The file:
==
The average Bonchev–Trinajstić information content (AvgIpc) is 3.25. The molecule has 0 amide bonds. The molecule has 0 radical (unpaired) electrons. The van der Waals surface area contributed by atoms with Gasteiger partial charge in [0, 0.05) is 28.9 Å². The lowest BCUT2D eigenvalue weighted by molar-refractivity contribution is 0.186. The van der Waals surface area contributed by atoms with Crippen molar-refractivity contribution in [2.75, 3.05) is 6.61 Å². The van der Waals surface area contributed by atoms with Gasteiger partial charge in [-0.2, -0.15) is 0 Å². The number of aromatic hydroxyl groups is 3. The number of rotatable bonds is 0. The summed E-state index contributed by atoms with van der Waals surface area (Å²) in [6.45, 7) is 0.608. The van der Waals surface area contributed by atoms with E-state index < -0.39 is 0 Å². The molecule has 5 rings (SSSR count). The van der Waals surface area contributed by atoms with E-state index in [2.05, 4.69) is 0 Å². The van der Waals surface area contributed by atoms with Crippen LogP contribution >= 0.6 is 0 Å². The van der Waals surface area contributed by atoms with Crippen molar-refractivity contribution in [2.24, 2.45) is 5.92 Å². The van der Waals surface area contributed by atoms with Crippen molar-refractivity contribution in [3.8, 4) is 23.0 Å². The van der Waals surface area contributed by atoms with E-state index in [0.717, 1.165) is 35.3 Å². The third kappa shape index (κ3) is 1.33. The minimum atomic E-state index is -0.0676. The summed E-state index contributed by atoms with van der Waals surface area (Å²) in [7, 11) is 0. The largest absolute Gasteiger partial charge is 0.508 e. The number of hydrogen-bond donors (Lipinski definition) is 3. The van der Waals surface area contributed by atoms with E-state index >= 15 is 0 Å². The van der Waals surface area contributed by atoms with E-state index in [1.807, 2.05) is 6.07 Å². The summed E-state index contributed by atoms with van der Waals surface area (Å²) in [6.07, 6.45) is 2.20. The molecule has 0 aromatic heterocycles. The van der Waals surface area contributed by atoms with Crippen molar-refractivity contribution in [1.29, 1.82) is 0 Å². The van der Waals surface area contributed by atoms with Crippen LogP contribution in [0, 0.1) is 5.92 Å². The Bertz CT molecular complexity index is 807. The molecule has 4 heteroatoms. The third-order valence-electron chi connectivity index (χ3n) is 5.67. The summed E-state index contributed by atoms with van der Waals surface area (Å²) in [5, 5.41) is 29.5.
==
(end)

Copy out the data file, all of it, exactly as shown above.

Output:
The average Bonchev–Trinajstić information content (AvgIpc) is 3.25. The molecule has 0 amide bonds. The molecule has 0 radical (unpaired) electrons. The van der Waals surface area contributed by atoms with Gasteiger partial charge in [0, 0.05) is 28.9 Å². The lowest BCUT2D eigenvalue weighted by molar-refractivity contribution is 0.186. The van der Waals surface area contributed by atoms with Crippen molar-refractivity contribution in [2.75, 3.05) is 6.61 Å². The van der Waals surface area contributed by atoms with Gasteiger partial charge in [-0.2, -0.15) is 0 Å². The number of aromatic hydroxyl groups is 3. The number of rotatable bonds is 0. The summed E-state index contributed by atoms with van der Waals surface area (Å²) in [6.45, 7) is 0.608. The van der Waals surface area contributed by atoms with E-state index < -0.39 is 0 Å². The molecule has 5 rings (SSSR count). The van der Waals surface area contributed by atoms with E-state index in [2.05, 4.69) is 0 Å². The van der Waals surface area contributed by atoms with Crippen LogP contribution >= 0.6 is 0 Å². The van der Waals surface area contributed by atoms with Crippen molar-refractivity contribution in [2.24, 2.45) is 5.92 Å². The van der Waals surface area contributed by atoms with Crippen molar-refractivity contribution in [3.8, 4) is 23.0 Å². The van der Waals surface area contributed by atoms with E-state index in [0.717, 1.165) is 35.3 Å². The third kappa shape index (κ3) is 1.33. The minimum atomic E-state index is -0.0676. The summed E-state index contributed by atoms with van der Waals surface area (Å²) in [7, 11) is 0. The largest absolute Gasteiger partial charge is 0.508 e. The number of hydrogen-bond donors (Lipinski definition) is 3. The van der Waals surface area contributed by atoms with E-state index >= 15 is 0 Å². The van der Waals surface area contributed by atoms with E-state index in [1.807, 2.05) is 6.07 Å². The summed E-state index contributed by atoms with van der Waals surface area (Å²) in [6.07, 6.45) is 2.20. The molecule has 0 aromatic heterocycles. The van der Waals surface area contributed by atoms with Crippen molar-refractivity contribution in [1.29, 1.82) is 0 Å². The van der Waals surface area contributed by atoms with Crippen LogP contribution in [0, 0.1) is 5.92 Å². The Bertz CT molecular complexity index is 807. The molecule has 4 heteroatoms. The third-order valence-electron chi connectivity index (χ3n) is 5.67. The summed E-state index contributed by atoms with van der Waals surface area (Å²) in [5, 5.41) is 29.5.